Submitted to: Meeting Proceedings
Publication Type: Proceedings
Publication Acceptance Date: 4/15/2009
Publication Date: 6/1/2009
Citation: Proceedings of the 8th Intrnational Conference on Electromagnetic Wave Interaction with Water and Moist Substances (ISEMA 2009). Rapid Sensing of Peanut Kernal Moisture Content from Microwave Permittivity Measurements on Unshelled Pods. Trabelsi, S., Lewis, M.A., Nelson, S.O. 2009. pp. 405-407.
Interpretive Summary: Electrical permittivities, or dielectric properties, of materials are those electrical characteristics that determine how they interact with electromagnetic fields. The dielectric properties of materials such as grain and oilseeds are closely related to the amount of water that they contain. Consequently, instruments can be designed to sense these dielectric properties and be calibrated to read moisture content. Such instruments, called moisture meters, are widely used in the grain and seed trade for rapid determination of moisture content. Moisture content is especially important in the sale and storage of peanuts so that spoilage and development of toxins can be avoided. If kernel moisture contents of peanut lots exceed 10.5 percent, sale is unlawful. Microwave dielectric properties of peanuts are being studied for use in development of microwave moisture meters for use in the peanut industry. In particular, the microwave measurement technique provides a method for reliably measuring the moisture content of the peanut kernels from measurements on the unshelled peanut pods. In these studies moisture content of kernels from such measurements were determined with accuracies of one quarter of one percent moisture content. Current moisture meters require the shelling of samples to determine moisture content of the kernels. At peanut buying points, samples go through a thorough grading process before the moisture content is determined, and at that time the decision is made as to whether the peanut lot can be sold Thus, the new microwave moisture technique offers a real advantage in peanut grading operations, because moisture content can be determined at the beginning of the grading process, and if it is too high, the time and labor lost in grading those samples can be avoided. New microwave moisture meters will therefore be helpful in improving efficiencies of grading and processing as well as preventing losses due to spoilage and will be useful tools for peanut farmers, handlers, and processors, thus providing high quality products for consumers.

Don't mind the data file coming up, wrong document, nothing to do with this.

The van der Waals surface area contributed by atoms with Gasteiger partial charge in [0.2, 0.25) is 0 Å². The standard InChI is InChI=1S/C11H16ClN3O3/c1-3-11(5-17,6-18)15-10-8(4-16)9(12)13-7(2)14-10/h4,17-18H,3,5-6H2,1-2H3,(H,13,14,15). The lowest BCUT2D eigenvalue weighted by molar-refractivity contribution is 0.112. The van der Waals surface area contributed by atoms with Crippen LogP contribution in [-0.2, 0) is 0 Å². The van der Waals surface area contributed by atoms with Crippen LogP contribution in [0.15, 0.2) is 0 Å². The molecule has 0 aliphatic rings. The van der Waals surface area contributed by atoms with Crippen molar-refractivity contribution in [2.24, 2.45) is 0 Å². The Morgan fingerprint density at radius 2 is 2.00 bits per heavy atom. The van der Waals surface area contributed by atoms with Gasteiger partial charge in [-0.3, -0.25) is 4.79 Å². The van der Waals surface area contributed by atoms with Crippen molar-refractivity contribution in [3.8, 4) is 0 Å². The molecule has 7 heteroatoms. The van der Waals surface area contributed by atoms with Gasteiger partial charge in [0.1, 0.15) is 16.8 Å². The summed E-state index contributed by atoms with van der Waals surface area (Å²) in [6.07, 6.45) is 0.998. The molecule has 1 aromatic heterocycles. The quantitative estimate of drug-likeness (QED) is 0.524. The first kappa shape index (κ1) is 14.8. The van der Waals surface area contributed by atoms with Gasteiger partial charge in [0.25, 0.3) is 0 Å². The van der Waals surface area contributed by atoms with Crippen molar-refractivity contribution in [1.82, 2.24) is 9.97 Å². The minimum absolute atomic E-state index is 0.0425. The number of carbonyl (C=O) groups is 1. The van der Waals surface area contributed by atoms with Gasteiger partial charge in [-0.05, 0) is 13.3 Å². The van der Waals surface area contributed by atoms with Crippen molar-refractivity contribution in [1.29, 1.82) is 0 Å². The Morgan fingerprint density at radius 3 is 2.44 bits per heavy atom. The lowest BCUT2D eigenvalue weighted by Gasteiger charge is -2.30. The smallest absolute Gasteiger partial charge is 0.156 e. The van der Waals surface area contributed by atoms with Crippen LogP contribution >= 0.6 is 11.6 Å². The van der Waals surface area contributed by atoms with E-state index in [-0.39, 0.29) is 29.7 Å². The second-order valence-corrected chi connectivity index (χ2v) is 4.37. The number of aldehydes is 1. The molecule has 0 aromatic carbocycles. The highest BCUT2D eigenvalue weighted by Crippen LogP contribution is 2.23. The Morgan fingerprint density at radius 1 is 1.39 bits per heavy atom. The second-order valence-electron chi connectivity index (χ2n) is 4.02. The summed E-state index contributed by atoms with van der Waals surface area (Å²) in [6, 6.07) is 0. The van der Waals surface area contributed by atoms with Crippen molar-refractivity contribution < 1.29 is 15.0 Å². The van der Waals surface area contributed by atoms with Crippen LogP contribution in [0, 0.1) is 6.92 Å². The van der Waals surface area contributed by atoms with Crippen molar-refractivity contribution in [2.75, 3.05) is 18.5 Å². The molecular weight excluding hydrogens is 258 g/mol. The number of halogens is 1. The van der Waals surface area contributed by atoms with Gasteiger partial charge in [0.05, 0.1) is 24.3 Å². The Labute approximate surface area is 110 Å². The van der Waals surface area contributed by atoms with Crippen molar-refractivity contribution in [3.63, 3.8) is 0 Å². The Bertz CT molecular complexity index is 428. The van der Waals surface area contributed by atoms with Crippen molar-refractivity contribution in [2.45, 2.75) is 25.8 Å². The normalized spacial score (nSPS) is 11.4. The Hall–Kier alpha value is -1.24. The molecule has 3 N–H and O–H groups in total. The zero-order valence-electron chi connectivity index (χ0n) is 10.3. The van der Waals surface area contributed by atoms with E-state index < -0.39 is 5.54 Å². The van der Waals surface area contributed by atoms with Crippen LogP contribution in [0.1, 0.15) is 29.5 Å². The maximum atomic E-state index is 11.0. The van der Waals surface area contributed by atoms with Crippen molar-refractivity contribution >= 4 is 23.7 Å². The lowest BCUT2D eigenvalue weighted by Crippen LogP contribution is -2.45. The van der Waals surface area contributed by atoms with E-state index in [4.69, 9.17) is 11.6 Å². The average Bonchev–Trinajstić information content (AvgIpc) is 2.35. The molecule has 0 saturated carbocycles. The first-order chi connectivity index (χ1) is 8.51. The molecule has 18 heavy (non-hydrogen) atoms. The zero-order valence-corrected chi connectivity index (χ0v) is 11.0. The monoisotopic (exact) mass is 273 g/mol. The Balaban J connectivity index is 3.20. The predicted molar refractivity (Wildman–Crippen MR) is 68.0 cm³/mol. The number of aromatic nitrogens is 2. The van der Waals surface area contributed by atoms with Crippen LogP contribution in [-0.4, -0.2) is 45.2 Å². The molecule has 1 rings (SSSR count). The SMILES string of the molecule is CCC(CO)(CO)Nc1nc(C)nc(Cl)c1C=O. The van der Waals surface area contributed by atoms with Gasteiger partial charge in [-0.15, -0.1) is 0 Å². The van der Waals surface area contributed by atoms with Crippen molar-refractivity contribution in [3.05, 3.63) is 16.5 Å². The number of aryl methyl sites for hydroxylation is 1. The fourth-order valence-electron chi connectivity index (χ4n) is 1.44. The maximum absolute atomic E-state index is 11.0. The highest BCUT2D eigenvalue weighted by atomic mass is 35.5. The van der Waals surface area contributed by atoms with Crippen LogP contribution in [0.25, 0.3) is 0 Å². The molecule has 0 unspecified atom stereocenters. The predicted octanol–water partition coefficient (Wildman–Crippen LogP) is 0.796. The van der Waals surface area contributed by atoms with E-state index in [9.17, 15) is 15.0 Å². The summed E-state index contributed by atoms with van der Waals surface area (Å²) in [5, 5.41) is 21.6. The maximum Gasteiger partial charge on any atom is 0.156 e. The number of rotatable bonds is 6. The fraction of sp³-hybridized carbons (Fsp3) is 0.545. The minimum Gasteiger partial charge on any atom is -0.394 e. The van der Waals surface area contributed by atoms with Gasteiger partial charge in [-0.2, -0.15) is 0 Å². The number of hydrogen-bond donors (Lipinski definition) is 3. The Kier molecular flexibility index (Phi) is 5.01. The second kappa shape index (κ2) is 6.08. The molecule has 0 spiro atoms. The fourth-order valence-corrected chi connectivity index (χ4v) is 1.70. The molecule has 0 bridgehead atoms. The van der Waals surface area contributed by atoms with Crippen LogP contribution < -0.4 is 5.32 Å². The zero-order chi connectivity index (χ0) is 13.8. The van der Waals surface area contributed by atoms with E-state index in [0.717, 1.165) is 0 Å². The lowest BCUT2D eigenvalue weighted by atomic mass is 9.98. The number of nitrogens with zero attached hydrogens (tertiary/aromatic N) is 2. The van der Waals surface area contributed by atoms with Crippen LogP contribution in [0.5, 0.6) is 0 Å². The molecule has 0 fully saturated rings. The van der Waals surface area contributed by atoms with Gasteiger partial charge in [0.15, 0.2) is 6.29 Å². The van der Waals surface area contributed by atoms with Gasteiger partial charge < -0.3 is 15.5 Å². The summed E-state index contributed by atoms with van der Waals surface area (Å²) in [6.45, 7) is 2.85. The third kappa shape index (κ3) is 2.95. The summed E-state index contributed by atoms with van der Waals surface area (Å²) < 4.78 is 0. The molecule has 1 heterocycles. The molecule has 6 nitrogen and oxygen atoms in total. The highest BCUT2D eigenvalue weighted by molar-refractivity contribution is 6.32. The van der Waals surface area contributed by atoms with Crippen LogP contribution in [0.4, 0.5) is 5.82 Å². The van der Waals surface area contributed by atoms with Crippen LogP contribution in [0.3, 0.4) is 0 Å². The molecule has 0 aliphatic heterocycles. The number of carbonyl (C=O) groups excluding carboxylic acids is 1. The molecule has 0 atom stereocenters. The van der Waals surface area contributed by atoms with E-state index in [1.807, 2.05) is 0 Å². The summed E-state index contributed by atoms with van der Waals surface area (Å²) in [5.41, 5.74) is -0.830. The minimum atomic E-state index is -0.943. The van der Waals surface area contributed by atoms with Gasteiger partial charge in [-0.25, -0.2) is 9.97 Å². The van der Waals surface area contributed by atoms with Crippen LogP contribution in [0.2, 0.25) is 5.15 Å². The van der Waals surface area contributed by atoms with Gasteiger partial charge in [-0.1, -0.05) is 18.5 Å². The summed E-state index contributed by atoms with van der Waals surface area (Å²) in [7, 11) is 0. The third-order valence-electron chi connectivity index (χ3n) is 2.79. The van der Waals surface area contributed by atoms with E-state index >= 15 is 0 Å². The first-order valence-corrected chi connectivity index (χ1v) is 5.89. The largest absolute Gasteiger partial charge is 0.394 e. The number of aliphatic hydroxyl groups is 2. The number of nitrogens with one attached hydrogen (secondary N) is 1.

Technical Abstract: A method for moisture determination in peanut kernels from measurement of the dielectric properties of peanut pods at microwave frequencies is presented. Results from measurements at 8 GHz show that kernels moisture content can be predicted with a standard error of calibration of 0.25%.